and health", but it is an intelligent presentation of good sound
eating habits - and well worth the time to read.
and Our Bones
The Natural Way to Prevent Osteoporosis
By Annemarie Colbin
It's simple. If you're a female and want to avoid osteoporosis, take
1000-1500 mg of calcium, exercise regularly and when you are nearing
menopause, take some form of HRT (hormonal replacement therapy).
If it's so simple, author Annemarie Colbin asks - then
why isn't it working? In the past 40-50 years, hip fractures, a common
indicator and consequence of osteoporosis, are on the rise - especially
in the United States and Northern Europe. Among the populations researched,
it's lower in the Mediterranean and Asian countries and lowest in the
least developed areas of South Africa. What do the people in least developed
areas of South Africa know about protecting their bones that we, in the
US and Northern Europe, don't? Answering that question is what this book
is all about.
Osteoporosis, a degenerative and physically limiting condition consisting
of easily fractured bones and painful collapsed vertebrae in the spine,
has many causes: 1) decreased estrogen in postmenopausal women, 2) advanced
age, 3) sedentary lifestyle, 4) endocrine glands dysfunction, 5) malnutrition,
6) disease, and 7) pharmaceutical drugs. The first is well-known and needs
no additional explanation. The second usually comes as a surprise to men.
Yes, men can expect to develop osteoporosis about 10 years later than
women. The third is fairly obvious - if you don't exercise and strengthen
your bones, they will weaken faster. Endocrine gland dysfunction refers
to diseases of the thyroid, parathyroid, adrenal glands (Addison's disease)
as well as the pancreas (diabetes). Other non-endocrine related illnesses
that may contribute to osteoporosis are diseases of the liver, gastrointestinal
tract, kidneys and various cancers. The final category of known causes
contributing to osteoporosis include pharmaceutical drugs such as corticosteroids,
anticoagulants (blood thinners), anti-epileptic drugs, certain diuretics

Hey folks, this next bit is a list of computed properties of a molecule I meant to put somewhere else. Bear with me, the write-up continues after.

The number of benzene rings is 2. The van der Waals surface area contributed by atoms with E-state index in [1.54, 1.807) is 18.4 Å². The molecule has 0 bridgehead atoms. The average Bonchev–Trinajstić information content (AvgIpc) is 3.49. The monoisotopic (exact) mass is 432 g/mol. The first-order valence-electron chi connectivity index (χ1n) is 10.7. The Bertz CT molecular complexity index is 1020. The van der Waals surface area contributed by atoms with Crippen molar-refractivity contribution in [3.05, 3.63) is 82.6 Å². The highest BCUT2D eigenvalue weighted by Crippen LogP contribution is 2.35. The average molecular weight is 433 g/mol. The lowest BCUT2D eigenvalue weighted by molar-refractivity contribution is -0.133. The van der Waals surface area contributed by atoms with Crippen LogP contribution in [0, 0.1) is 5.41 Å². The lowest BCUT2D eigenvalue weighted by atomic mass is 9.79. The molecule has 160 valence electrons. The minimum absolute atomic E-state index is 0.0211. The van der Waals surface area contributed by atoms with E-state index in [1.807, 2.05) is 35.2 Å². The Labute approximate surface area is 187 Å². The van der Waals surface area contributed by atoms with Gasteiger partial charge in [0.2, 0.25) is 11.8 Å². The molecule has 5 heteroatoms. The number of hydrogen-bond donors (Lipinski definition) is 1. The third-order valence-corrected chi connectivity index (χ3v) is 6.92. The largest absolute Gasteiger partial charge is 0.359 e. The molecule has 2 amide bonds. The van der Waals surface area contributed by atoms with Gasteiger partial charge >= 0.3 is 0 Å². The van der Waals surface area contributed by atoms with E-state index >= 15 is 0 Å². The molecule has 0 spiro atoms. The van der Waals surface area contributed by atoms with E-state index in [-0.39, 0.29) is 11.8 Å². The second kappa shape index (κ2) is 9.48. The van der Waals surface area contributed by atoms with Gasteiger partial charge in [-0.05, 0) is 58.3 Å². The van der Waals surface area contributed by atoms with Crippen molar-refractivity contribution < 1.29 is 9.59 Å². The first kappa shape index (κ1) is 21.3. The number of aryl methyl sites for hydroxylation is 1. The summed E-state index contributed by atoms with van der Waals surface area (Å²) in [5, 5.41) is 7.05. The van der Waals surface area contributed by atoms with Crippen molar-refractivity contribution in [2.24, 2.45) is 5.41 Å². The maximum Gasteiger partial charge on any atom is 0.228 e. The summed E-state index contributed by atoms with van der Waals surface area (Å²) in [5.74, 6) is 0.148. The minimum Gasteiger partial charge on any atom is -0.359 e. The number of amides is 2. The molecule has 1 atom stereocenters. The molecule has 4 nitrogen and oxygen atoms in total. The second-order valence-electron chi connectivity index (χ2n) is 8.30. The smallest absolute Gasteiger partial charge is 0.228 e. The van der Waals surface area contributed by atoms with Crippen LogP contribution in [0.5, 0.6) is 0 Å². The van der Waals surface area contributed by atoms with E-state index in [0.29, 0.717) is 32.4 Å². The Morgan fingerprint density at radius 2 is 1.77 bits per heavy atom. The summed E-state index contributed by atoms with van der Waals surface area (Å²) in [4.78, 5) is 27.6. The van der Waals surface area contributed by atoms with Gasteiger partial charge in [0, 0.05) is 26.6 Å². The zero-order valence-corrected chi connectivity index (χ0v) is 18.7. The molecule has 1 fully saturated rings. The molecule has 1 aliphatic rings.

(for high blood pressure and weight loss), lithium, antitumor agents (cancer
therapy) and thyroid hormones. Now that you've heard the bad news, what
can you do? Colbin suggests looking to your diet and lifestyle.
Osteoporosis only appears in countries where diet includes the habitual
use of refined foods (e.g. white bread, jam, white sugar, sweetened condensed
milk, and canned vegetables). Summarizing about five chapters of text
and 70 pages of recipes - fresh vegetables, whole grains, and beans feed
the bones, refined carbohydrates, high amounts of animal protein, alcohol
and caffeine weaken the bones.
Two of my favorite parts of the book are when Colbin targets the misuse
of antacids and dairy in the prevention of osteoporosis. "Calcium-based
antacids have become extremely popular as a calcium supplement to ward
off osteoporosis. There are a number of scientific papers describing the
unexpected problems that a large unbalanced influx of calcium has on the
human body. One of the bigger problems is severe kidney failure
condition caused by excess calcium carbonate is called hypercalcemia,
which can be life-threatening if not caught in time. The symptoms include
reduction in physical fitness, fatigue, headache, nausea without vomiting,
abnormal bone scan
" "A 1997 study published in the American
Journal of Epidemiology found that the use
of a popular brand of
calcium antacids brought a 70% increased risk of forearm fractures."
Makes you think twice before downing another antacid.
Similarly, Colbin cites an article in the 1997 issue of the American Journal
of Public Health based on a study of seventy-eight thousand nurses over
12 years. Women who drank 2 or more glasses of milk a day were more likely
to fracture a hip or forearm than those who drank milk only once a week
Osteoporosis will eventually happen to us all. However, Food and Our
Bones gives the reader another perspective to the disease and some
ways to delay its onset. Though the average reader may find the initial
explanation of osteoporosis tedious, the book is well-written enough to
keep your attention. Equally as important, there is enough research to
support her contentions about a refined foods diet and poor lifestyle
choices contributing to osteoporosis. The pain of osteoporosis is significant.
A patient of mine who experienced both osteoporosis and cancer, summed
it up this way. "Cancer pain was bad, but I'd take it any day over
the pain of osteoporosis." Any help avoiding the pain and physical
limitation of osteoporosis is a step in the right direction.
If you are supplementing your diet with calcium to reduce
your risk of bone loss, falling and fracture, remember to make sure that
there is Vitamin D in the calcium supplement. One recent study of 122
elderly women showed that after 3 months of treatment, there were 55 falls
among the women who only took calcium and 25 falls in the group who took
Vitamin D along with the calcium.
If you suffer from heartburn, are out dining and don't have your heartburn
medicine handy, get a cup of licorice tea or any tea with licorice in
it. Licorice is very soothing and while it won't stop heartburn the way
changes in your diet or other more specific treatments will, it will help
decrease the immediate discomfort. A small caution - don't do this on
a regular basis if you have high blood pressure as excessive licorice
can contribute to high blood pressure.
To all the local readers, our office is now located
at 11825 SW Greenburg Rd., Ste A2, Tigard, Or. 97223. Our phone number will
remain the same.
Copyright 2009 NaturopathyOnline.com